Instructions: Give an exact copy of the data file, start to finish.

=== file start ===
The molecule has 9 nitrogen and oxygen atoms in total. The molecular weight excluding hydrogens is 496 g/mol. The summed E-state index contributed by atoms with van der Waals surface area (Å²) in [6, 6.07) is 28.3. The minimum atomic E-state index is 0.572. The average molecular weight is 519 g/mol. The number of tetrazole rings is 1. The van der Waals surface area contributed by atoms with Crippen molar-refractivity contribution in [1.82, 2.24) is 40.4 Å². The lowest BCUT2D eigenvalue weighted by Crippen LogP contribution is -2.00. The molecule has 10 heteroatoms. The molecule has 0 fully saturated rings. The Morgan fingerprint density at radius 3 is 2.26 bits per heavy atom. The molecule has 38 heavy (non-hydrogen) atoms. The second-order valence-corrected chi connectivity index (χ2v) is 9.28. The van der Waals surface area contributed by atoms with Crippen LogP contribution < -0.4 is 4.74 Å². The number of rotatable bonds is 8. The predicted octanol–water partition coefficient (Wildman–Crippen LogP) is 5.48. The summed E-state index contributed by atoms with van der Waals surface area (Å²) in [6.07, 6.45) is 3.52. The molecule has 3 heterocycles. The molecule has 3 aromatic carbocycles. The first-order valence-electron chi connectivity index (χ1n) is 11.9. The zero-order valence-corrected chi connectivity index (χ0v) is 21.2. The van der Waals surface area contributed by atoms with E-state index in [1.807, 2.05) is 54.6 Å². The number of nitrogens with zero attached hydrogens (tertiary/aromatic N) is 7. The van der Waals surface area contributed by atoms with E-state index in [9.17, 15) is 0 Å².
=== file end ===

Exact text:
The molecule has 9 nitrogen and oxygen atoms in total. The molecular weight excluding hydrogens is 496 g/mol. The summed E-state index contributed by atoms with van der Waals surface area (Å²) in [6, 6.07) is 28.3. The minimum atomic E-state index is 0.572. The average molecular weight is 519 g/mol. The number of tetrazole rings is 1. The van der Waals surface area contributed by atoms with Crippen molar-refractivity contribution in [1.82, 2.24) is 40.4 Å². The lowest BCUT2D eigenvalue weighted by Crippen LogP contribution is -2.00. The molecule has 10 heteroatoms. The molecule has 0 fully saturated rings. The Morgan fingerprint density at radius 3 is 2.26 bits per heavy atom. The molecule has 38 heavy (non-hydrogen) atoms. The second-order valence-corrected chi connectivity index (χ2v) is 9.28. The van der Waals surface area contributed by atoms with Crippen LogP contribution < -0.4 is 4.74 Å². The number of rotatable bonds is 8. The predicted octanol–water partition coefficient (Wildman–Crippen LogP) is 5.48. The summed E-state index contributed by atoms with van der Waals surface area (Å²) in [6.07, 6.45) is 3.52. The molecule has 3 heterocycles. The molecule has 3 aromatic carbocycles. The first-order valence-electron chi connectivity index (χ1n) is 11.9. The zero-order valence-corrected chi connectivity index (χ0v) is 21.2. The van der Waals surface area contributed by atoms with E-state index in [1.807, 2.05) is 54.6 Å². The number of nitrogens with zero attached hydrogens (tertiary/aromatic N) is 7. The van der Waals surface area contributed by atoms with E-state index in [9.17, 15) is 0 Å².